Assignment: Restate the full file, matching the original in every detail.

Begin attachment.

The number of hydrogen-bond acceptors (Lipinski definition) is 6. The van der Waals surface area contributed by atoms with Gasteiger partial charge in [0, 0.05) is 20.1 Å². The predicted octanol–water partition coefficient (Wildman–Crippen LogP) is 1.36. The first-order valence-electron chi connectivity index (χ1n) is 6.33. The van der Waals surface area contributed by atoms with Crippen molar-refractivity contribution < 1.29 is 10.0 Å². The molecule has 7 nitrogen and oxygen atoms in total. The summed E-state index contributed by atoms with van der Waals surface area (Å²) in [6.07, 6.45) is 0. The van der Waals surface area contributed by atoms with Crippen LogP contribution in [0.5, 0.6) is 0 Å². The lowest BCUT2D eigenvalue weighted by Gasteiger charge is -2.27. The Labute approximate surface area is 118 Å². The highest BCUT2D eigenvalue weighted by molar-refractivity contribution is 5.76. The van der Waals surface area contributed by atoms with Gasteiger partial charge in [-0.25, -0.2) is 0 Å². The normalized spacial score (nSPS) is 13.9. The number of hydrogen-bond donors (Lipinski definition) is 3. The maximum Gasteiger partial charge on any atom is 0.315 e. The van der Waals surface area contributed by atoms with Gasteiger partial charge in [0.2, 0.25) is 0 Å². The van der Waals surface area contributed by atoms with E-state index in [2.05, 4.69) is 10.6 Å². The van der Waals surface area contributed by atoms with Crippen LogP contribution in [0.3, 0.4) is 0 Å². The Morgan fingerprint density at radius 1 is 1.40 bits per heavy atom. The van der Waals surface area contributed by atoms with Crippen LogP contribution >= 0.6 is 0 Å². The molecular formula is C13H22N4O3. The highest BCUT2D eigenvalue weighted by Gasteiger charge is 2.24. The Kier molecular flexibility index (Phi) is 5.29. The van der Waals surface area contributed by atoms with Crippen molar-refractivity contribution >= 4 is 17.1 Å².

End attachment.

The number of hydrogen-bond acceptors (Lipinski definition) is 6. The van der Waals surface area contributed by atoms with Gasteiger partial charge in [0, 0.05) is 20.1 Å². The predicted octanol–water partition coefficient (Wildman–Crippen LogP) is 1.36. The first-order valence-electron chi connectivity index (χ1n) is 6.33. The van der Waals surface area contributed by atoms with Crippen molar-refractivity contribution < 1.29 is 10.0 Å². The molecule has 7 nitrogen and oxygen atoms in total. The summed E-state index contributed by atoms with van der Waals surface area (Å²) in [6.07, 6.45) is 0. The van der Waals surface area contributed by atoms with Crippen LogP contribution in [0.5, 0.6) is 0 Å². The lowest BCUT2D eigenvalue weighted by Gasteiger charge is -2.27. The Labute approximate surface area is 118 Å². The highest BCUT2D eigenvalue weighted by molar-refractivity contribution is 5.76. The van der Waals surface area contributed by atoms with Gasteiger partial charge in [-0.25, -0.2) is 0 Å². The normalized spacial score (nSPS) is 13.9. The number of hydrogen-bond donors (Lipinski definition) is 3. The maximum Gasteiger partial charge on any atom is 0.315 e. The van der Waals surface area contributed by atoms with Gasteiger partial charge in [0.2, 0.25) is 0 Å². The van der Waals surface area contributed by atoms with E-state index in [2.05, 4.69) is 10.6 Å². The van der Waals surface area contributed by atoms with Crippen LogP contribution in [0.3, 0.4) is 0 Å². The Morgan fingerprint density at radius 1 is 1.40 bits per heavy atom. The van der Waals surface area contributed by atoms with Crippen LogP contribution >= 0.6 is 0 Å². The molecular formula is C13H22N4O3. The highest BCUT2D eigenvalue weighted by Gasteiger charge is 2.24. The Kier molecular flexibility index (Phi) is 5.29. The van der Waals surface area contributed by atoms with Crippen molar-refractivity contribution >= 4 is 17.1 Å².